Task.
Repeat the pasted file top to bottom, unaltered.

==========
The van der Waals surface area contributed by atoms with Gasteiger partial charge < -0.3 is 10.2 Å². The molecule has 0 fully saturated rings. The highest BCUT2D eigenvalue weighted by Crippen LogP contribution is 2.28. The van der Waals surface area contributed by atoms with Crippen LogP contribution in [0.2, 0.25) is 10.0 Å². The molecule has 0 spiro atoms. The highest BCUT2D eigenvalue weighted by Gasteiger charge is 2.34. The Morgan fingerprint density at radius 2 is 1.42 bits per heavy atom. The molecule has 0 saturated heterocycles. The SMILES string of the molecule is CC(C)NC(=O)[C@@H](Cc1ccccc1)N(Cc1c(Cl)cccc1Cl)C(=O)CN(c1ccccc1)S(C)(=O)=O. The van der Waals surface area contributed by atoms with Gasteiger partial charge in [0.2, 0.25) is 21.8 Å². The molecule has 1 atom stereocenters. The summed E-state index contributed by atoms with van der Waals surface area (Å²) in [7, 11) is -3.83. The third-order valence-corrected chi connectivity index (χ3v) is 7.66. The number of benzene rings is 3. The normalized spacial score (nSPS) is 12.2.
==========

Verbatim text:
The van der Waals surface area contributed by atoms with Gasteiger partial charge < -0.3 is 10.2 Å². The molecule has 0 fully saturated rings. The highest BCUT2D eigenvalue weighted by Crippen LogP contribution is 2.28. The van der Waals surface area contributed by atoms with Crippen LogP contribution in [0.2, 0.25) is 10.0 Å². The molecule has 0 spiro atoms. The highest BCUT2D eigenvalue weighted by Gasteiger charge is 2.34. The Morgan fingerprint density at radius 2 is 1.42 bits per heavy atom. The molecule has 0 saturated heterocycles. The SMILES string of the molecule is CC(C)NC(=O)[C@@H](Cc1ccccc1)N(Cc1c(Cl)cccc1Cl)C(=O)CN(c1ccccc1)S(C)(=O)=O. The van der Waals surface area contributed by atoms with Gasteiger partial charge in [0.2, 0.25) is 21.8 Å². The molecule has 1 atom stereocenters. The summed E-state index contributed by atoms with van der Waals surface area (Å²) in [7, 11) is -3.83. The third-order valence-corrected chi connectivity index (χ3v) is 7.66. The number of benzene rings is 3. The normalized spacial score (nSPS) is 12.2.